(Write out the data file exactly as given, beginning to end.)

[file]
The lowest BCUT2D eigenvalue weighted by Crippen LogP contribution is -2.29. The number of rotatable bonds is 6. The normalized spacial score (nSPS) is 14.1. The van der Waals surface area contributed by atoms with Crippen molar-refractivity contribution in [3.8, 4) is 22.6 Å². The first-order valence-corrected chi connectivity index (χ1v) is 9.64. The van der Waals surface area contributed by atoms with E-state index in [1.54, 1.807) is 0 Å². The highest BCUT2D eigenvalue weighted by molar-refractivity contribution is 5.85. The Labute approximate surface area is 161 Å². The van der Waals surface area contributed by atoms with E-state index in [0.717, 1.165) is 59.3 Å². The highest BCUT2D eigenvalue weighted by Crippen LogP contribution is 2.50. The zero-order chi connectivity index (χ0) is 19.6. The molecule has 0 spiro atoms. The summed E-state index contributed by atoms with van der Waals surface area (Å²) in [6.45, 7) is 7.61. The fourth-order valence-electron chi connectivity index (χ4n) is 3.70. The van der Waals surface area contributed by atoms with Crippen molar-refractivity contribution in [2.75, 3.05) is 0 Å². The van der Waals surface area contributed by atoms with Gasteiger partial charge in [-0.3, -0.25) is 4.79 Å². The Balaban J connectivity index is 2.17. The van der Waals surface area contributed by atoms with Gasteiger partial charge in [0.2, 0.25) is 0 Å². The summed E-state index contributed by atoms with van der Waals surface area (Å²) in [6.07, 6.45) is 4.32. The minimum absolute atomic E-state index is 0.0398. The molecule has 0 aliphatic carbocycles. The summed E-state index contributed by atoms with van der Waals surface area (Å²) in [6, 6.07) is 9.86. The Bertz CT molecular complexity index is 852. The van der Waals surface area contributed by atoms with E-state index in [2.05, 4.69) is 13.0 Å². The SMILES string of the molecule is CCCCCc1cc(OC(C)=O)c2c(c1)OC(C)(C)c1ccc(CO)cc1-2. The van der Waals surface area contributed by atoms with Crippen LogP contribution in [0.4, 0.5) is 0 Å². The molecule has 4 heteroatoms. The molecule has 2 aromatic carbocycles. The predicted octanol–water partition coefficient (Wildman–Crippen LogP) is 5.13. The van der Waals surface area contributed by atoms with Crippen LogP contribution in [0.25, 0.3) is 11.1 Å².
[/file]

The lowest BCUT2D eigenvalue weighted by Crippen LogP contribution is -2.29. The number of rotatable bonds is 6. The normalized spacial score (nSPS) is 14.1. The van der Waals surface area contributed by atoms with Crippen molar-refractivity contribution in [3.8, 4) is 22.6 Å². The first-order valence-corrected chi connectivity index (χ1v) is 9.64. The van der Waals surface area contributed by atoms with E-state index in [1.54, 1.807) is 0 Å². The highest BCUT2D eigenvalue weighted by molar-refractivity contribution is 5.85. The Labute approximate surface area is 161 Å². The van der Waals surface area contributed by atoms with E-state index in [0.717, 1.165) is 59.3 Å². The highest BCUT2D eigenvalue weighted by Crippen LogP contribution is 2.50. The zero-order chi connectivity index (χ0) is 19.6. The molecule has 0 spiro atoms. The summed E-state index contributed by atoms with van der Waals surface area (Å²) in [6.45, 7) is 7.61. The fourth-order valence-electron chi connectivity index (χ4n) is 3.70. The van der Waals surface area contributed by atoms with Crippen molar-refractivity contribution in [2.75, 3.05) is 0 Å². The van der Waals surface area contributed by atoms with Gasteiger partial charge in [-0.3, -0.25) is 4.79 Å². The Balaban J connectivity index is 2.17. The van der Waals surface area contributed by atoms with Gasteiger partial charge in [0.2, 0.25) is 0 Å². The summed E-state index contributed by atoms with van der Waals surface area (Å²) in [6.07, 6.45) is 4.32. The minimum absolute atomic E-state index is 0.0398. The molecule has 0 aliphatic carbocycles. The summed E-state index contributed by atoms with van der Waals surface area (Å²) in [6, 6.07) is 9.86. The Bertz CT molecular complexity index is 852. The van der Waals surface area contributed by atoms with E-state index in [2.05, 4.69) is 13.0 Å². The SMILES string of the molecule is CCCCCc1cc(OC(C)=O)c2c(c1)OC(C)(C)c1ccc(CO)cc1-2. The van der Waals surface area contributed by atoms with Crippen LogP contribution in [0.4, 0.5) is 0 Å². The molecule has 4 heteroatoms. The molecule has 2 aromatic carbocycles. The predicted octanol–water partition coefficient (Wildman–Crippen LogP) is 5.13. The van der Waals surface area contributed by atoms with Crippen LogP contribution in [0.25, 0.3) is 11.1 Å².